Archive for the Category ◊ Log Management ◊

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Magic Quadrant for Security Information and Event Management
According to the research report by Mark Nicolett and Kelly M. Kavanagh, broad adoption of SIEM technology is driven by both security and compliance needs. Targeted attack discovery requires effective user activity, data access and application activity monitoring. Learn why Q1 Labs is positioned in the Leaders Quadrant.
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No One is Immune to Being Hacked
Friday, February 10th, 2012 | Author:

Join Q1 Labs’ CSO Chris Poulin to hear how security intelligence – delivered via next-generation SIEM and log management technology – provides the visibility needed to detect anomalies inside and outside your organization. With risk coming from all directions, including an increasing number of insider theft cases, targeted hactivism, and the evolving complexity of external vulnerabilities; the pressure to protect IT resources and gain better network and application visibility is only getting more intense.

Attend and learn:

  • Why context and situational awareness are necessary for advanced threat detection and behavioral analysis
  • How enterprises are using security intelligence to combat insider threats and critical customer information
  • How to detect threats (zero-day) that many security solutions miss


Enterprises have been using security information and event management (SIEM) systems mainly for compliance reporting to meet PCI DSS and other mandates, but infrastructure vendors are trying to develop a new breed of more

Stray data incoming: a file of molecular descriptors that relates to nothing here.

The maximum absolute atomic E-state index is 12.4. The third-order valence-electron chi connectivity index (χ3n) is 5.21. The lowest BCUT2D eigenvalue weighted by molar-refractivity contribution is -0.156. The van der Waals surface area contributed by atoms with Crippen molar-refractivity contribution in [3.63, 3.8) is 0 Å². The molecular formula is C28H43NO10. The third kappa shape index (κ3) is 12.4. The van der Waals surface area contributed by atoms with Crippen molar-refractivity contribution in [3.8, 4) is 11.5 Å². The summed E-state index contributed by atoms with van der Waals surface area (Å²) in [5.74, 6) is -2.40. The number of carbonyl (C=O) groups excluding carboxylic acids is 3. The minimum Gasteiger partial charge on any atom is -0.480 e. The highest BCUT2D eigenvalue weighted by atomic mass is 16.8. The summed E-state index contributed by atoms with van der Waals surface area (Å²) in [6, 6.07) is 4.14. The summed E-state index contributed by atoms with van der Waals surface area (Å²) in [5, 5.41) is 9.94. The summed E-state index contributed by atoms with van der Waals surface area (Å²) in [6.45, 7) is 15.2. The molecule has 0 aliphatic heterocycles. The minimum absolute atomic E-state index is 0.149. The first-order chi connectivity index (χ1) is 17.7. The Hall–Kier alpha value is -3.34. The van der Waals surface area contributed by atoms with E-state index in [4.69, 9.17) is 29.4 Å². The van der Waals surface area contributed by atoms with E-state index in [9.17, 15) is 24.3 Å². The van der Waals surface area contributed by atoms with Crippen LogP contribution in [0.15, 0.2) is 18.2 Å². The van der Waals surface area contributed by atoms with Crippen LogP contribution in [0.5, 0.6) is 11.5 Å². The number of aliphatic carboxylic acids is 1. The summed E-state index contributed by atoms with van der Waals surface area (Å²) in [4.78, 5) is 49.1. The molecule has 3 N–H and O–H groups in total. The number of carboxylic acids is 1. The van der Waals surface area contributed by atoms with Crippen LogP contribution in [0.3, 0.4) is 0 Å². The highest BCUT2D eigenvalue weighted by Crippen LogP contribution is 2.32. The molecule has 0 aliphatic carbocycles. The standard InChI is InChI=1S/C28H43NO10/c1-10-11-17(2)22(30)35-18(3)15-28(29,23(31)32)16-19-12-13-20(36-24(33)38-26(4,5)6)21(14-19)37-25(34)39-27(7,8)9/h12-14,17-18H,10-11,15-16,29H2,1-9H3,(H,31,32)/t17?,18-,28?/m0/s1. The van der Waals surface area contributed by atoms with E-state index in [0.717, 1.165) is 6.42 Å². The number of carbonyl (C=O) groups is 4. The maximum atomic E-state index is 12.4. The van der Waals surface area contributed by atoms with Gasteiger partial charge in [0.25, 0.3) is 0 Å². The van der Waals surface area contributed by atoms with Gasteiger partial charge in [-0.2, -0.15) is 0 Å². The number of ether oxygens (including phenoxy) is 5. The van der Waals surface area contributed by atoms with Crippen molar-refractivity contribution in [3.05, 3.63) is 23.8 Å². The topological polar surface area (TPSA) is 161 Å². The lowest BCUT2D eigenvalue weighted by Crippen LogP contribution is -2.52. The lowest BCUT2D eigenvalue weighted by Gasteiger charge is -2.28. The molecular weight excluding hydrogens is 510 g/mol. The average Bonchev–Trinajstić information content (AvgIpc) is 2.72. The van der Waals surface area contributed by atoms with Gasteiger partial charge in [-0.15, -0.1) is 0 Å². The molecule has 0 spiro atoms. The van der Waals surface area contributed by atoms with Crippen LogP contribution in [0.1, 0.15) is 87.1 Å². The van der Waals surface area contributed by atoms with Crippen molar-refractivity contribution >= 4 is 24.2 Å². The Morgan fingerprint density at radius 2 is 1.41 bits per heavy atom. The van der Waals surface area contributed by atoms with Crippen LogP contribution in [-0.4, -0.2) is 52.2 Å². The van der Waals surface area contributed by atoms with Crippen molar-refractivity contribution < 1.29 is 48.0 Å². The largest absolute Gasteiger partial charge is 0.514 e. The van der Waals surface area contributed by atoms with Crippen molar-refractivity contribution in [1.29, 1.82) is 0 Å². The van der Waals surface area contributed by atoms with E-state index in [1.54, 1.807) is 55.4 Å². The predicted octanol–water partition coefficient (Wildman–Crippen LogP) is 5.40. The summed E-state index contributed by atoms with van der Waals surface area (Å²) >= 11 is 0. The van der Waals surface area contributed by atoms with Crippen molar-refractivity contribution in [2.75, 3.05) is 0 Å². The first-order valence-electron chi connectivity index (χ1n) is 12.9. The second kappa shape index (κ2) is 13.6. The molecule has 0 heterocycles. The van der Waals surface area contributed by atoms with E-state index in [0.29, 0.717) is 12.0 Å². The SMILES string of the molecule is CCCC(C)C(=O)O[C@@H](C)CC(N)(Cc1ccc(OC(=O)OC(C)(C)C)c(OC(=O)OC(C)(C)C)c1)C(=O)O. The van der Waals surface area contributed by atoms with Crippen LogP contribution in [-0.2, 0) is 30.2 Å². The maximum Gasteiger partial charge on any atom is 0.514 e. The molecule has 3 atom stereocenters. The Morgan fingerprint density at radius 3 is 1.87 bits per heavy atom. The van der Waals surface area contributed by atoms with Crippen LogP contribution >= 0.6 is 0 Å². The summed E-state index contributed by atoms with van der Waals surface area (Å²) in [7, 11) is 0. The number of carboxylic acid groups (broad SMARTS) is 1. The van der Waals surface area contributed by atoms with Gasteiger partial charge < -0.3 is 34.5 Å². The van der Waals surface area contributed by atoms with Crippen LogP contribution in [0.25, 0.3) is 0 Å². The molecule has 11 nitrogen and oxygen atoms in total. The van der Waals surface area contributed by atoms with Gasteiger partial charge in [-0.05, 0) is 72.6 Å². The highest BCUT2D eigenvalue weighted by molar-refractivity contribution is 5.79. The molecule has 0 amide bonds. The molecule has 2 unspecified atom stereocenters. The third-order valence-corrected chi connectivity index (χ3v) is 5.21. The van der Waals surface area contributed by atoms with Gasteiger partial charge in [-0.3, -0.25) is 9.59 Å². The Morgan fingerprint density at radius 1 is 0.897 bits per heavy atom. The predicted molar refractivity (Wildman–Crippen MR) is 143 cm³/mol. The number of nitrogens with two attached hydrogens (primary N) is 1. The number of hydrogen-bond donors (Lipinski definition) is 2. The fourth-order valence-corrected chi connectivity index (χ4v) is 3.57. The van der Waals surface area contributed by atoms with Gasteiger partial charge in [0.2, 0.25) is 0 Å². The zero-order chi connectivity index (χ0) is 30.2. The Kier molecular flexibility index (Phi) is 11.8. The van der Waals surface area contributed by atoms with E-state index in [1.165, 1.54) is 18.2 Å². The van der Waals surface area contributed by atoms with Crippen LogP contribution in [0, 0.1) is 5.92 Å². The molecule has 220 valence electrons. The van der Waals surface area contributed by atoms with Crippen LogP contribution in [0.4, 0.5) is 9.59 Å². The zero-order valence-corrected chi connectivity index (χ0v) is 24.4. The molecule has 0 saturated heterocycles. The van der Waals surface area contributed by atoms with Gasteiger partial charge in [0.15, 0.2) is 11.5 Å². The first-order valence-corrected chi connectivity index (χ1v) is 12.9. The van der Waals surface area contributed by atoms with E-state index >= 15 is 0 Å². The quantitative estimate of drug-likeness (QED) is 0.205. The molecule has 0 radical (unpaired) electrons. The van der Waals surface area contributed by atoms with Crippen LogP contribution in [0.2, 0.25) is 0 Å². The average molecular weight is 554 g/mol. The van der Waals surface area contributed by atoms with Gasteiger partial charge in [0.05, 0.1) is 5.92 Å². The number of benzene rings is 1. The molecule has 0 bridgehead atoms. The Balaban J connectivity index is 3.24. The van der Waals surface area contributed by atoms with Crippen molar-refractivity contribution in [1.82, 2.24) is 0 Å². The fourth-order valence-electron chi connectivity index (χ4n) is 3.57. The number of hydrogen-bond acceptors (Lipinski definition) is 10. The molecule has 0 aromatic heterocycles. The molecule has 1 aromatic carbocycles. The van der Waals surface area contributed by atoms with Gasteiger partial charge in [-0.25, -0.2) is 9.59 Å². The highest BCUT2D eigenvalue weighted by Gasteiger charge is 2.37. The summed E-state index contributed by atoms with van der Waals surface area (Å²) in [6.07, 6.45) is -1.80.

EDISON, N.J., June 24 /PRNewswire/ — netForensics, Inc., a leader in the Security Information and Event Management market, today announced that it has joined the Cisco Developer Network as a Registered Developer within the network security technology category. In addition, netForensics nFX Cinxi One v4.1 has successfully completed interoperability* testing with the following Secure Borderless Networks system: Security Management. This interoperability testing helps ensure that netForensics nFX Cinxi One software easily interoperates with the following Cisco security products: ASA, IPS, IOS, ESA, WSA and CS-MARS.  nFX Cinxi One also works with Cisco ASR, Access Control Server, CSA, CSA , Management Center, CatOS, Firewall Service Module, IDS, IOS, PIX and VPN products, and helps customers meet key security business requirements, particularly around compliance and log management.

The Cisco Developer Network ( unites Cisco with third-party developers of hardware and software to deliver tested interoperable solutions to joint customers. As a Registered Developer, netForensics offers a complementary product offering and has started to collaborate with Cisco to meet the needs of joint customers. With offerings such as nFX Cinxi One v4.1, customers can more quickly deploy Cisco’s Data Security products to enhance the security, visibility, and management of their Secure Borderless Networks architecture.